The Foundation provides accreditation to organisations which pay the real living wage to all directly employed staff and have a plan to pay all contractors a real living wage. Over 4,700 employers across the UK are currently accredited, including a third of the FTSE 100 and big household names such as IKEA and Everton FC.

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Several co-operatives and credit unions have signed up to the campaign, too, including, the Co-operative Party, Lister Housing Co-op. Eighth Day, the Wales Co-operative Centre and Co-op News, among others.

And it was the Labour and Co-operative Mayor of Manchester, Andy Burnham, who announced the new rates in the city on 5 November. The event was hosted at the National Football Museum, which was accredited this autumn.

“Life has become too hard for people these days, it’s too precarious,” said Mr Burnham. “If people haven’t got enough money to pay the rent, they’re just a few days away from being on the streets. That has to change, and the real living wage can be a part of that change.”

Andy Burnham gets behind the Living Wage campaign (Photo: Nick Harrison)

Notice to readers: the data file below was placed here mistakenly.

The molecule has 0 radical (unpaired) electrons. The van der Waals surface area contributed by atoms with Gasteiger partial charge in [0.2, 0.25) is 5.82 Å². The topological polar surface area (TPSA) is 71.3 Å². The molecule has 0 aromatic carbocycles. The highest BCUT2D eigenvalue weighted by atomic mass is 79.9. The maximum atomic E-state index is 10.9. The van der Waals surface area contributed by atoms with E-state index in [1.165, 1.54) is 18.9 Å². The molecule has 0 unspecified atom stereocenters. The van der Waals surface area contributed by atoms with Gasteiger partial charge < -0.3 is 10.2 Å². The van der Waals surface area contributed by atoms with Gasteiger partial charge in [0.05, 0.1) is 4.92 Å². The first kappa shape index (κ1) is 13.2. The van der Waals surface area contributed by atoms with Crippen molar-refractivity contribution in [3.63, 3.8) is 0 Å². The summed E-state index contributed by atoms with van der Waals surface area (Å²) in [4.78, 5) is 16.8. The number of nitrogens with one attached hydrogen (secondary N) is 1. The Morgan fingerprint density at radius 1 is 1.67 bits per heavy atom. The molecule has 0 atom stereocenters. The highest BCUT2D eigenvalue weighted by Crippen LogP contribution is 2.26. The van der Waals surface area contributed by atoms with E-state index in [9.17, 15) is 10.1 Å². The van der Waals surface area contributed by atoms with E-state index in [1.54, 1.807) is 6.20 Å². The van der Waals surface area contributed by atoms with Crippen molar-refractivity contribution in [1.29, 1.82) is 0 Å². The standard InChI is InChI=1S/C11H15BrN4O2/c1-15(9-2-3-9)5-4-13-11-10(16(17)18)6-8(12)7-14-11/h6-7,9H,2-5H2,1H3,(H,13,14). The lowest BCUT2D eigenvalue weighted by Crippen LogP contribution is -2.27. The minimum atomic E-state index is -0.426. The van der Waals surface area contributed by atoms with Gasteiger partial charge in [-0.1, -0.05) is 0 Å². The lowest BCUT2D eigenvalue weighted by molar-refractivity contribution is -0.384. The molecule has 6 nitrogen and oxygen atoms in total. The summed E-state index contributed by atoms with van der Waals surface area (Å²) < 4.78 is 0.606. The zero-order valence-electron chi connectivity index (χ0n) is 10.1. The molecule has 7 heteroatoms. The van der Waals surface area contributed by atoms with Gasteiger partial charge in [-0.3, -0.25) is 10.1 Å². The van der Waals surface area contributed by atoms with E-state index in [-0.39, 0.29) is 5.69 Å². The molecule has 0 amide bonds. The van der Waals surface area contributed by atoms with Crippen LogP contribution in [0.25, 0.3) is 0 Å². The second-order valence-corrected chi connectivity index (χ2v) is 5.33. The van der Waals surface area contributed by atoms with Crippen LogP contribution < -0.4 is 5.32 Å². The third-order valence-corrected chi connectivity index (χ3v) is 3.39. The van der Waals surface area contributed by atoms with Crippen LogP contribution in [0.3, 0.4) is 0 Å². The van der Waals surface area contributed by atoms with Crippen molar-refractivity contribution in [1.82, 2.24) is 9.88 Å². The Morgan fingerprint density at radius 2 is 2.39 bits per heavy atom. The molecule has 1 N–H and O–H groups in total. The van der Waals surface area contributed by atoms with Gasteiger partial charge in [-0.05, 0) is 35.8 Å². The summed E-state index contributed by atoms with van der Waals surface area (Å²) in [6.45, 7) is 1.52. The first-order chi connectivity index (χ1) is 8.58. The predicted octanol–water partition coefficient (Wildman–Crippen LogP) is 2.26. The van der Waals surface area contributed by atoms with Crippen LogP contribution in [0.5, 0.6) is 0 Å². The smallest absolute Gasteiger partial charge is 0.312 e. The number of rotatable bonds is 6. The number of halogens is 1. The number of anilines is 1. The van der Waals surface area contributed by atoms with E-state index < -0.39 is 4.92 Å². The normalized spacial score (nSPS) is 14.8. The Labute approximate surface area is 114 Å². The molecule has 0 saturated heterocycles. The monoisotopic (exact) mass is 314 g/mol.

He added that while some may view the real living wage as a burden on businesses, it was in fact about “building good, strong, productive businesses which keep their staff and get more from them” because they’re happier to be at work.

“People are going to say how can we afford it? Well maybe it’s about people at the top of those organisations not taking their pay increase so those at the bottom can have theirs. That’s about building a stronger society and bringing people back together in these divided times.”

He thanked Greater Manchester police, Salford University and Salford police for signing up as a real living wage employers but acknowledged there was more to be done, both in Greater Manchester and beyond. One such action would be to get rid of enforced zero hours contracts.

“I can’t see how, in this day and age, people can have a foundation beneath them to do their best work and run a family home when they can’t be certain what they’re going to earn from one week to the next. It’s time to face up to these things and acknowledge that everybody deserves a real
living wage.”